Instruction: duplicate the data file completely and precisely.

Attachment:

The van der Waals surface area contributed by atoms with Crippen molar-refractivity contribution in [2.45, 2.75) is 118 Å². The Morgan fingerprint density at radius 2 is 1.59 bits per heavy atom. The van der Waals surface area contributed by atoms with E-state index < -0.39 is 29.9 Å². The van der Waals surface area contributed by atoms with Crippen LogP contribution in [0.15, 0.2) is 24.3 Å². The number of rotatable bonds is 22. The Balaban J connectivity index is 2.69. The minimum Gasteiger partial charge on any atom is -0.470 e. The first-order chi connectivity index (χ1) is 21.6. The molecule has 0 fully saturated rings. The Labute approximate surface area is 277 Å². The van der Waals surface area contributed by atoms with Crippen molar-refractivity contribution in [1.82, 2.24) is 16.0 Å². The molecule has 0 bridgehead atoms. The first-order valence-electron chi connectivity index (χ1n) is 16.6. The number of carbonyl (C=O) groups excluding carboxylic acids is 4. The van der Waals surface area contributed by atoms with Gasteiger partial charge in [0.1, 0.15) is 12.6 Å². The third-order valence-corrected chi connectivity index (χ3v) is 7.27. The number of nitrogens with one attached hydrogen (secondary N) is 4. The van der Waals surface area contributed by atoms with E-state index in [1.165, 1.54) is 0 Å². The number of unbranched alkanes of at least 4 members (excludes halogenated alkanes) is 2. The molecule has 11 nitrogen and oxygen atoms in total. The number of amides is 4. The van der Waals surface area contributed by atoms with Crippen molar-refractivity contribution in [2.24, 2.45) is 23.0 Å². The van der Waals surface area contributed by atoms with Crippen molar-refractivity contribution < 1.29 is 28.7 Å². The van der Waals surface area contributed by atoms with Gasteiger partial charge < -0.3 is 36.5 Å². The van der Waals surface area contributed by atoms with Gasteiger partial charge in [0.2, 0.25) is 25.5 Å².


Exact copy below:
The van der Waals surface area contributed by atoms with Crippen molar-refractivity contribution in [2.45, 2.75) is 118 Å². The Morgan fingerprint density at radius 2 is 1.59 bits per heavy atom. The van der Waals surface area contributed by atoms with E-state index < -0.39 is 29.9 Å². The van der Waals surface area contributed by atoms with Crippen LogP contribution in [0.15, 0.2) is 24.3 Å². The number of rotatable bonds is 22. The Balaban J connectivity index is 2.69. The minimum Gasteiger partial charge on any atom is -0.470 e. The first-order chi connectivity index (χ1) is 21.6. The molecule has 0 fully saturated rings. The Labute approximate surface area is 277 Å². The van der Waals surface area contributed by atoms with Crippen molar-refractivity contribution in [1.82, 2.24) is 16.0 Å². The molecule has 0 bridgehead atoms. The first-order valence-electron chi connectivity index (χ1n) is 16.6. The number of carbonyl (C=O) groups excluding carboxylic acids is 4. The van der Waals surface area contributed by atoms with Gasteiger partial charge in [0.1, 0.15) is 12.6 Å². The third-order valence-corrected chi connectivity index (χ3v) is 7.27. The number of nitrogens with one attached hydrogen (secondary N) is 4. The van der Waals surface area contributed by atoms with E-state index in [1.165, 1.54) is 0 Å². The number of unbranched alkanes of at least 4 members (excludes halogenated alkanes) is 2. The molecule has 11 nitrogen and oxygen atoms in total. The number of amides is 4. The van der Waals surface area contributed by atoms with Crippen molar-refractivity contribution in [2.24, 2.45) is 23.0 Å². The van der Waals surface area contributed by atoms with Crippen molar-refractivity contribution < 1.29 is 28.7 Å². The van der Waals surface area contributed by atoms with Gasteiger partial charge < -0.3 is 36.5 Å². The van der Waals surface area contributed by atoms with Gasteiger partial charge in [0.2, 0.25) is 25.5 Å².